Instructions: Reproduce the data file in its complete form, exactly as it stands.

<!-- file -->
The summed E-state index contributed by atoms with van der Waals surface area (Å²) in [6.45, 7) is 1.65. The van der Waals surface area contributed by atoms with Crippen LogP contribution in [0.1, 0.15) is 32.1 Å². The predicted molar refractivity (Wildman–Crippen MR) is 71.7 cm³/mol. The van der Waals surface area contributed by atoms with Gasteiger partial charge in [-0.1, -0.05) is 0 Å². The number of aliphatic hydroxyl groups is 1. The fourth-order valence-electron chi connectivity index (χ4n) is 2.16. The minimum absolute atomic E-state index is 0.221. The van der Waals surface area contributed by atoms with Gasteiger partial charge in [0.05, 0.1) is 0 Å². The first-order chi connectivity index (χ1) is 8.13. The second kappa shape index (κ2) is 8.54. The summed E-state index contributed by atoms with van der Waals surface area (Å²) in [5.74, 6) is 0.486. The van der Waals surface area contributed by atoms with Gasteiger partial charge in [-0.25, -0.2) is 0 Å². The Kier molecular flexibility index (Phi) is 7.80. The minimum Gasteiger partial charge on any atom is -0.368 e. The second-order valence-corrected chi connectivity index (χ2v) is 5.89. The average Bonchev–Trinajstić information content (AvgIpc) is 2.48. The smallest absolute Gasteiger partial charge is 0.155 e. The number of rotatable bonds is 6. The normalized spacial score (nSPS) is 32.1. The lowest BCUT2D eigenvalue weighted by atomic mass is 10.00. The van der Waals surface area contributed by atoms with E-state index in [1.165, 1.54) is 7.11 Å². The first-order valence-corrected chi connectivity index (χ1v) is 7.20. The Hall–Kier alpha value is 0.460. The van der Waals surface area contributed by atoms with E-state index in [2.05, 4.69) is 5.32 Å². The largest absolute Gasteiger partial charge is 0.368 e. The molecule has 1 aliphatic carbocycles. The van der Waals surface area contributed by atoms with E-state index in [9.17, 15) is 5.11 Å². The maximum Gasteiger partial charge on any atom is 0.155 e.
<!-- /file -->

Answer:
The summed E-state index contributed by atoms with van der Waals surface area (Å²) in [6.45, 7) is 1.65. The van der Waals surface area contributed by atoms with Crippen LogP contribution in [0.1, 0.15) is 32.1 Å². The predicted molar refractivity (Wildman–Crippen MR) is 71.7 cm³/mol. The van der Waals surface area contributed by atoms with Gasteiger partial charge in [-0.1, -0.05) is 0 Å². The number of aliphatic hydroxyl groups is 1. The fourth-order valence-electron chi connectivity index (χ4n) is 2.16. The minimum absolute atomic E-state index is 0.221. The van der Waals surface area contributed by atoms with Gasteiger partial charge in [0.05, 0.1) is 0 Å². The first-order chi connectivity index (χ1) is 8.13. The second kappa shape index (κ2) is 8.54. The summed E-state index contributed by atoms with van der Waals surface area (Å²) in [5.74, 6) is 0.486. The van der Waals surface area contributed by atoms with Gasteiger partial charge in [-0.25, -0.2) is 0 Å². The Kier molecular flexibility index (Phi) is 7.80. The minimum Gasteiger partial charge on any atom is -0.368 e. The second-order valence-corrected chi connectivity index (χ2v) is 5.89. The average Bonchev–Trinajstić information content (AvgIpc) is 2.48. The smallest absolute Gasteiger partial charge is 0.155 e. The number of rotatable bonds is 6. The normalized spacial score (nSPS) is 32.1. The lowest BCUT2D eigenvalue weighted by atomic mass is 10.00. The van der Waals surface area contributed by atoms with E-state index in [1.165, 1.54) is 7.11 Å². The first-order valence-corrected chi connectivity index (χ1v) is 7.20. The Hall–Kier alpha value is 0.460. The van der Waals surface area contributed by atoms with E-state index in [2.05, 4.69) is 5.32 Å². The largest absolute Gasteiger partial charge is 0.368 e. The molecule has 1 aliphatic carbocycles. The van der Waals surface area contributed by atoms with E-state index in [9.17, 15) is 5.11 Å². The maximum Gasteiger partial charge on any atom is 0.155 e.